“Actually, I was very much engrossed in the drama in 1964, as a 13-year-old in Providence,” recalls Cataldi. “I can remember sitting in an eye doctor’s office — I had a bad infection that required daily visits for a couple of weeks — and reading the newspaper every day to see if the Phillies would survive. It was the first time I rooted for the Phillies, but hardly the last.”

Rossi believes the losing streak was a matter of percentages. Every team, every year, said Rossi, has a slump. For the Phillies, he said, the slump happened at the worst possible time.

Writing the book, says Rossi, was “definitely was an act of catharsis. I had been talking about the collapse ever since it happened partly because that team meant so much to me. It was a favorite of mine because they played the kind of inside baseball I liked and I really admired the manager, Gene Mauch.”

“I got sidetracked (finishing the Ph.D. thesis) because the season was so exciting,” he said. “Nothing like that had happened since 1950 when the Phillies beat the great Brooklyn Dodgers team on the final day of the season to win the pennant, but then lost the World Series to the New York Yankees in four games,” he said.

Manager Gene Mauch #4 of Philadelphia Phillies looks on from the dugout during an Major League Baseball game circa 1964. Mauch managed the Phillies from 1960-68. (Photo by Focus on Sport/Getty Images)

The Phillies slump almost cost Rossi professionally. He was a full-time “instructor” at then La Salle College (now university). “I was trying to finish the dissertation because if I did before January I would get a raise and be promoted to assistant professor (and that) meant the school was interested in keeping you around,” he said.

“I just couldn’t concentrate and lost two weeks of writing. When I started back to work I was still haunted by ‘How could that have happened?’ I really didn’t get back on the thesis for about a month,” said Rossi. “I just made the deadline by a couple of days.”

Rossi went on to teach a baseball history course at La Salle and authored four books on baseball.

“The country grew up with baseball, and baseball grew up with the country,” says Rossi. “Almost everything that happened in American history is reflected in baseball from one time or another. Baseball was also a way for immigrants to assimilate in society: first were the Irish, then the Germans, by the end of the 19th century the Poles and even American Indians were playing.”

The years from 1946 to ’60 — which were the basis of his first book, A Whole New Game — were crucial for the sport, as owners and players dealt with issues the country was facing: integration, westward expansion, television.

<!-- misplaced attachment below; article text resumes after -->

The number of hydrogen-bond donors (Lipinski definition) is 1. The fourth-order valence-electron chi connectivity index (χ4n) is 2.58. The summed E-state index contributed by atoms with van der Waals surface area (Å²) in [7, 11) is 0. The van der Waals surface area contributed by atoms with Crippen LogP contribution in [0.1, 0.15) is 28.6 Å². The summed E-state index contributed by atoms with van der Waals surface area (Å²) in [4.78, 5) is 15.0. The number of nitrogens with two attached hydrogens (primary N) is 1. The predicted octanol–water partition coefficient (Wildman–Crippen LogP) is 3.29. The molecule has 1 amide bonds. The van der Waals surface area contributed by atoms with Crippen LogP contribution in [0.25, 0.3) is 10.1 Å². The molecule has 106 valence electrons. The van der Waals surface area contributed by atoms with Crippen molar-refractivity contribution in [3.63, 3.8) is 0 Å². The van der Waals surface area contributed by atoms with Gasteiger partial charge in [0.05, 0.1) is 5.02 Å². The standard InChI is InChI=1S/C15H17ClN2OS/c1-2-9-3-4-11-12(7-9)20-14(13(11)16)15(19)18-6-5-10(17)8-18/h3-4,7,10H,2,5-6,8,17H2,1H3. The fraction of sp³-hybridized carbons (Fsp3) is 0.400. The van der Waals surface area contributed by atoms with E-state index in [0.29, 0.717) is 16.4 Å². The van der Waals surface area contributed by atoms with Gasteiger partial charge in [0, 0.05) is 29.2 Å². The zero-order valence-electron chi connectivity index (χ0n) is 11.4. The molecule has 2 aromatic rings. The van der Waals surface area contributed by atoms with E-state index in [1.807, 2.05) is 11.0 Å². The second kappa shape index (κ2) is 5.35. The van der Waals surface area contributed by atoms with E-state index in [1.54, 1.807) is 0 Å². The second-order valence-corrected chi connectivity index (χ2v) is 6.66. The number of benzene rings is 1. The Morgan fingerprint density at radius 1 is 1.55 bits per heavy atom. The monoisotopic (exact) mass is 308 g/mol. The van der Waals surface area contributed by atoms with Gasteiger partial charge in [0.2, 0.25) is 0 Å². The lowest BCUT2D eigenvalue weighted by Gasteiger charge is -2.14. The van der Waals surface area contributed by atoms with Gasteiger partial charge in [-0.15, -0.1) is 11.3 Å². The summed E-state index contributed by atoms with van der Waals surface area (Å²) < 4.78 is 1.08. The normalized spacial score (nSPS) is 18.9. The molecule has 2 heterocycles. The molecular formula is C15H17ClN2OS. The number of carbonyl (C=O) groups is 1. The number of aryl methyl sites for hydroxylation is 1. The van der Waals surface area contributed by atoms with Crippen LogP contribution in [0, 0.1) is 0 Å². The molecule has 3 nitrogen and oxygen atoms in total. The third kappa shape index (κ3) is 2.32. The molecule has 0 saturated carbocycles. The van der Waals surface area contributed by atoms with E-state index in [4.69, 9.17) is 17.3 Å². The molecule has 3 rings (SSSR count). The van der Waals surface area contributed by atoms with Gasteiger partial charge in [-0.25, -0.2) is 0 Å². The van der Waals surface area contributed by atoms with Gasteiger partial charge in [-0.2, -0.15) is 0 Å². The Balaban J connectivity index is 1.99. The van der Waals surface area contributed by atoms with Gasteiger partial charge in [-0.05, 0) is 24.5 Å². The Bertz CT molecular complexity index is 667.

His passion for baseball, however, did not have a promising start. His uncle took him to Philadelphia’s Shibe Park to see the Phillies when he was 8, and Rossi asked to leave early. The same scenario happened when he was 9. But in 1946, when he was 10, his attitude changed.

“It was overcast, and we didn’t know if the game would be played, and it was very humid. My uncle and I got there early, and [the weather] started to clear, and something clicked,” Rossi says. “It was a doubleheader, and I think the Phillies won both games. Maybe it was seeing the homers the Phillies hit. After that, we went to ballgames all the time,” recalled Rossi.

(Rossi also collected autographs of many ballplayers, included two signed photographs of Joe DiMaggio. His grandfather inadvertently threw both out.)

Fittingly, Rossi remembers when he met Frances by recalling a baseball game played that day.

“I met Frances at a wedding reception on August 28 (when) the Pittsburgh Pirates’ Joe Gibbon beat Jim Bunning 4-2,” said Rossi. “I used to tease her by asking when we met and when she dawdled, I would spring the date and game information on her. She said I remembered more about the Phillies collapse than our first dates which by the way isn’t true. As soon as I met her I knew I wouldn’t let her get away. We were married January 22, 1966 and lived happily ever after.”

(Rossi dedicated the first edition of the book to his daughter and son-in-law who had recently married. He dedicated the second edition to his wife, who died last year. The dedication reads, “To Frances Quinn Rossi. Fifty-Six Years wasn’t enough.”)

But for Rossi, after 60 years and seeing the Phillies win its first World Series in 1980 and a second in 2008, does that September swoon still hurt?

“Hell, yeah!” he says.

Jon Caroulis has been writing about baseball for more than 20 years. Many of his articles have been about "unusual" events or players. He is a graduate of Temple University.

Comments
  • Jack Seydow

    Excellent article. I, too, liked the ’64 Phillies and Gene Mauch. Rossi’s memories are invaluable; Caroulis’ reporting is exceptional.

    February 27, 2024